Channel 28 news (Arlington VA) her in Washington DC just reported on the lady who testifeid yesterday. The headline "Woman's testimony damaging to Libby." The commentary started off with the damaging testimony that she told Libby about Plane in June, followed by the comment that she could't remember if it was June or July.

"Damaging testimomy"?


I think it will be important for Wells to lay out to the judge at the end of the prosecution's case and to the jurors in final arguments the degree to which witnesses testemony has changed over time and cross reference that with media coverage. We have so far 4 prosecution witnesses who all changed their testemony from their initial FBI interviews to their GJ testemony, 2 of those very significantly. All changes were prompted by the witnesses being presented with evidence or media accounts that controdicted their original statements and Fitz gave them the opportunity to correct the record. Libby was never given that opportunity. It will be important to point out that the more the press talked about Libby as a focus of the investigation, the more peoples memories tended towards him as well.


Surprisingly, C-SPAN is giving York more of the chore of describing the case and the facts coming out - and to Marcy, questions about the mechanics of blogging. ;-)

First caller asks about when Cheney and Rove will testify. Marcy says there is no certainty that either would testify.

York and Wheeler both say Libby is facing 30 years (that's utter bullshit - persistent, but utter BS), and are asked to speculate on the prospect of pardon.

Wheeler reading too much into Wells "we'll probably deal with this after the case," i.e., that Wells expects to lose. As to the contention that Libby plans to appeal, well duh, no shit, Sherlock.

Second caller is asking "Cheney as unindicted co-conspirator" or going after bigger fish. York gets first whack at that, but says Fitz has been careful to say we are just charging one person, and we are not making any claim about conspiracy. C'mon Byron, why don't you come out and say that Fitz is trying to impugn Cheney. Wheeler tries to draw Cheney in, with the instruction from Cheney to Libby to "get it out." Wheeler says this isn't just the NIE, this is evidence that Cheney ordered the leak of Plame.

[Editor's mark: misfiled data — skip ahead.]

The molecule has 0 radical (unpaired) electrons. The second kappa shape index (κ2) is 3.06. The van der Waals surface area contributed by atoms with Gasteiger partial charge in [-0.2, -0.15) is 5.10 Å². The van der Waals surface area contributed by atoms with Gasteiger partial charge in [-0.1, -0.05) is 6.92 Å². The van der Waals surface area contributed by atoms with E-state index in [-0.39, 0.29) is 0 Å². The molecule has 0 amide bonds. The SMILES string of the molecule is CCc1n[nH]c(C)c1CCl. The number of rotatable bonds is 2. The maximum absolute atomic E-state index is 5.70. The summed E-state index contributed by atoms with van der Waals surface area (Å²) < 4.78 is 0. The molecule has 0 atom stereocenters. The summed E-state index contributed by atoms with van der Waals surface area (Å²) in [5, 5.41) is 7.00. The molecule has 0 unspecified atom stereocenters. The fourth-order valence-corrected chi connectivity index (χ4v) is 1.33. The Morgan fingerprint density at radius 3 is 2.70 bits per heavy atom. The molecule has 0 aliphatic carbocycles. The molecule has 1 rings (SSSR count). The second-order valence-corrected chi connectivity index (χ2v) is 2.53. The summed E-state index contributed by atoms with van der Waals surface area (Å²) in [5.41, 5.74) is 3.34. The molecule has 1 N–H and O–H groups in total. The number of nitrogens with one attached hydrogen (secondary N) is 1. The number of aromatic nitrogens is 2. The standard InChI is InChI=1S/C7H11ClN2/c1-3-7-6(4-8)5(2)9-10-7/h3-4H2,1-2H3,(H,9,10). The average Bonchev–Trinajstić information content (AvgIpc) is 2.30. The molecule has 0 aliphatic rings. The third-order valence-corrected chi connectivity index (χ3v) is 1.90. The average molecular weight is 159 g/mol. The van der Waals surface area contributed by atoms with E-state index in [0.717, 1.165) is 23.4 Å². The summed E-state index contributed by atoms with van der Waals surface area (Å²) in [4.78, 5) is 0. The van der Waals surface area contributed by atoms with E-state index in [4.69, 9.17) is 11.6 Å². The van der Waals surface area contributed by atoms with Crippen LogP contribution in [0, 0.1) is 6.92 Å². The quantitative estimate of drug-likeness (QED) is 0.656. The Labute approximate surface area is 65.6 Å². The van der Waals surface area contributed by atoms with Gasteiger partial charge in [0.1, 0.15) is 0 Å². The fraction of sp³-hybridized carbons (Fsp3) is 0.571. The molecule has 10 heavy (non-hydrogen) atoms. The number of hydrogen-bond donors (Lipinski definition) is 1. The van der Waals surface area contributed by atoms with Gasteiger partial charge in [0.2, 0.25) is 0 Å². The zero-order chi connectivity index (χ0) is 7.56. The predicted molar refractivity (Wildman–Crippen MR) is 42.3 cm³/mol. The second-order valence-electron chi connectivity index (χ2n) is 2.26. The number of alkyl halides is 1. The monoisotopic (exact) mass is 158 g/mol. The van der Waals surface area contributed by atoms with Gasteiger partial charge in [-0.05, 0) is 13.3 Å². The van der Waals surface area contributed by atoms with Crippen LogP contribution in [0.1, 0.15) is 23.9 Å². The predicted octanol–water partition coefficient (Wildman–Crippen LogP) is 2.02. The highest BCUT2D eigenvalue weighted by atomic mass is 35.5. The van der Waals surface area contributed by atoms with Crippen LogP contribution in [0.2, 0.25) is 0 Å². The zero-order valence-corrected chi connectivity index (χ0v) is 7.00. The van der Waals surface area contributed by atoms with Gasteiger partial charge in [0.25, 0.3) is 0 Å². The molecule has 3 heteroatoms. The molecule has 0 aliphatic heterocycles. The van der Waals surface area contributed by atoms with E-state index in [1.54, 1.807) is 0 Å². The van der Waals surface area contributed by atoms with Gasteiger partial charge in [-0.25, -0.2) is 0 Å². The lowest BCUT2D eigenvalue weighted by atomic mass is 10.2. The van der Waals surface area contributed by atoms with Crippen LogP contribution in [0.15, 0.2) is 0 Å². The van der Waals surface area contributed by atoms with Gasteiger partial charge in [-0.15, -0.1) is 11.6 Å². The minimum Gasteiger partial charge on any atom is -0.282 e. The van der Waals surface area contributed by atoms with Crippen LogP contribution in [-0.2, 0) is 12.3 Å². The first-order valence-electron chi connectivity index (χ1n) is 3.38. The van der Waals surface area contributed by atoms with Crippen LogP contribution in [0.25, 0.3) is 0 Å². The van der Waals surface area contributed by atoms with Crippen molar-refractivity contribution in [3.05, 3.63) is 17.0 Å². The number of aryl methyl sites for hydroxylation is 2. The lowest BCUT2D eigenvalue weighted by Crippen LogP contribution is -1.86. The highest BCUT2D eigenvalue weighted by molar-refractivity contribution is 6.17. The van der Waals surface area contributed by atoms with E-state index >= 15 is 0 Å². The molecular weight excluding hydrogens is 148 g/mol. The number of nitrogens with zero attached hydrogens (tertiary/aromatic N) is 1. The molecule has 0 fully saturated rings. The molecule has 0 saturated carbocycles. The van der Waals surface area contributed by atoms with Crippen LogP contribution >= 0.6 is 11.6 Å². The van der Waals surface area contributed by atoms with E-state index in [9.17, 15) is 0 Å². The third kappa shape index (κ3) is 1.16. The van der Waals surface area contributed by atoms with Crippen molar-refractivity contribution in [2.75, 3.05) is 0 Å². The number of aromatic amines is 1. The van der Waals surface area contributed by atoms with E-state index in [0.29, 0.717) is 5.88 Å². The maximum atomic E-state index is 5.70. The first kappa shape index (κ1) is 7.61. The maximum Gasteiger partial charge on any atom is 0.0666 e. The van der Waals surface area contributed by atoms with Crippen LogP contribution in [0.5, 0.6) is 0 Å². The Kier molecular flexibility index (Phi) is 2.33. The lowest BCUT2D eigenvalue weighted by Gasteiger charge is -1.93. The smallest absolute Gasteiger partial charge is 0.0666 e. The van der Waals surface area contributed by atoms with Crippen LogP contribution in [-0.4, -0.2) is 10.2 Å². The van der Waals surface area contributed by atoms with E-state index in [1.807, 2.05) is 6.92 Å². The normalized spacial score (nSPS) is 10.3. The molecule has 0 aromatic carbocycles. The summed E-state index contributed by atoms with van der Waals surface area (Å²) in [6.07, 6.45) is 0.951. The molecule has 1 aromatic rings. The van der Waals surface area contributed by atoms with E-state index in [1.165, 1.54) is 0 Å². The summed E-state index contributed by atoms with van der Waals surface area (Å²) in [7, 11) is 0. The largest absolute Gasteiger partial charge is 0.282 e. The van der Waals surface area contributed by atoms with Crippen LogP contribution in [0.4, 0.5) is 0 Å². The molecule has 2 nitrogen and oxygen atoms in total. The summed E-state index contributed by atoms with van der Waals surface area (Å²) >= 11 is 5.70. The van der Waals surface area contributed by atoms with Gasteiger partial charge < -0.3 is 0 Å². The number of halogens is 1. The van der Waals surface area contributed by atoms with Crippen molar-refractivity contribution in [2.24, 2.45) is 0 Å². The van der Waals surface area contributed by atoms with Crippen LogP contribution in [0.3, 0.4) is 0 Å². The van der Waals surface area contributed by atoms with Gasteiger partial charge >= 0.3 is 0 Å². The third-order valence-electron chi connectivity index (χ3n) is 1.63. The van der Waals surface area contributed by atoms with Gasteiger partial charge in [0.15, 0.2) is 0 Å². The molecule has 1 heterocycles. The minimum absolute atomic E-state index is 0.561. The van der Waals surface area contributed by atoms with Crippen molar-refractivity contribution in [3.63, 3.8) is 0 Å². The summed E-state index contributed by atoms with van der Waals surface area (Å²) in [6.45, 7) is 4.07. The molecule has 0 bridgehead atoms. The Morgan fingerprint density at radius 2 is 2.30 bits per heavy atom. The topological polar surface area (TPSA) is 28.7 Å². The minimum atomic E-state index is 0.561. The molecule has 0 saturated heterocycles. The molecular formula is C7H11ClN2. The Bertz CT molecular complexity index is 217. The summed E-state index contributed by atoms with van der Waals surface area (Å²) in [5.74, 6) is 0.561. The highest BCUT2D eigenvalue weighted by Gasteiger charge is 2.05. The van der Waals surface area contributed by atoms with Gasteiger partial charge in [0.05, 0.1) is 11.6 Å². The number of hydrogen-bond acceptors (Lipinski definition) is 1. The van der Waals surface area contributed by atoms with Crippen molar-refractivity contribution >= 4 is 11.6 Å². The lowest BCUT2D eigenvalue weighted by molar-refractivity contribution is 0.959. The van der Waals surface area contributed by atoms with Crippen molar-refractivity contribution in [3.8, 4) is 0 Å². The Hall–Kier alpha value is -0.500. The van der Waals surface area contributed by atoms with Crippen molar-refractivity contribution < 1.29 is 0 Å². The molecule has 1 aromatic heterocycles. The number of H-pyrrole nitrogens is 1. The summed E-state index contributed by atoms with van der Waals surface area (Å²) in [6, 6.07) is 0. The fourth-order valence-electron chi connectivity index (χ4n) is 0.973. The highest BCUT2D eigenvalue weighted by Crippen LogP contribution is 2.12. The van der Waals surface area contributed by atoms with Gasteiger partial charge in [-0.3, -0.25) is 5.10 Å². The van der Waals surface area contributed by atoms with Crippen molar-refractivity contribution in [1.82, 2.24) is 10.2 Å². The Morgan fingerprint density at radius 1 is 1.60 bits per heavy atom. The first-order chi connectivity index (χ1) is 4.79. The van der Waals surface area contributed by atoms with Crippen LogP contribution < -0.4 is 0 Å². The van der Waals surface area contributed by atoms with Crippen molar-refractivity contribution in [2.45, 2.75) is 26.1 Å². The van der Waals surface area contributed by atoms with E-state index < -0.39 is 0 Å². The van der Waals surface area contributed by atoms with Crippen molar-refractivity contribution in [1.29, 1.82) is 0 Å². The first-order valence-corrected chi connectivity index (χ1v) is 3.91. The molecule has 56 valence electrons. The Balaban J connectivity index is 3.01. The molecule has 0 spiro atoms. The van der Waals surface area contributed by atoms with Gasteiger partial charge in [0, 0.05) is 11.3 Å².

Anyway, pretty interesting C-SPAN segment. I'll stop now.


This is why I am so glad to have JOM. The reporting on this story has been appalling. It is a mixture of purposeful misreprensentation, sloppiness, bias, and self-protection.

I think conservatives may have overplayed the death of the MSM. I think that may be true but in the process of imploding today's media is getting more and more biased and crusading. The performance in the last election was mind boggling.

The monolithic media of the 1970s was much more subtle and nuanced. Since there was not threat to its monopoly, it had no need to go extreme.


don't stop! I can't see it. Liveblog it, cboldt!


Please don't stop, cboldt,


Yes, the 30 years thing. I don't get that either. A poster on JOM several months ago outlined the federal sentencing guidelines and the actual sentence Libby faces if convicted is far less. I think it has to do with the alleged crimes being treated as one and the sentence being concurrent.

I recall at Martha Stewart's conviction, some reporters were saying she could face up to 20 years but acknowledging that the sentence would be far less (indeed, it turned out to be 5 months jail, 5 months house arrest).



Wheeler says the "French" forgeries were floating around before Wilson made his comment about a Nigerian official having left office before he could have signed the document. In other words, Wheeler is saying that Wilson could well have seen the forgeries before they were officially "deliveered." Does that make sense?


I don't know how she thinks she "knows" that. But if so, why would he have backed off that claim? At the very least, he wasn't supposed to see them.
Of course, she could ask Wilson about them.



Wheeler: Why didn't Libby reveal his conversation to Robert Novak?

Which conversation was that?


CSPAN caller: Mrs. Wheeler, iIf scooter libby is found innocent will you go after rehabilitating hios reputation with the same vigor that you have gone after him?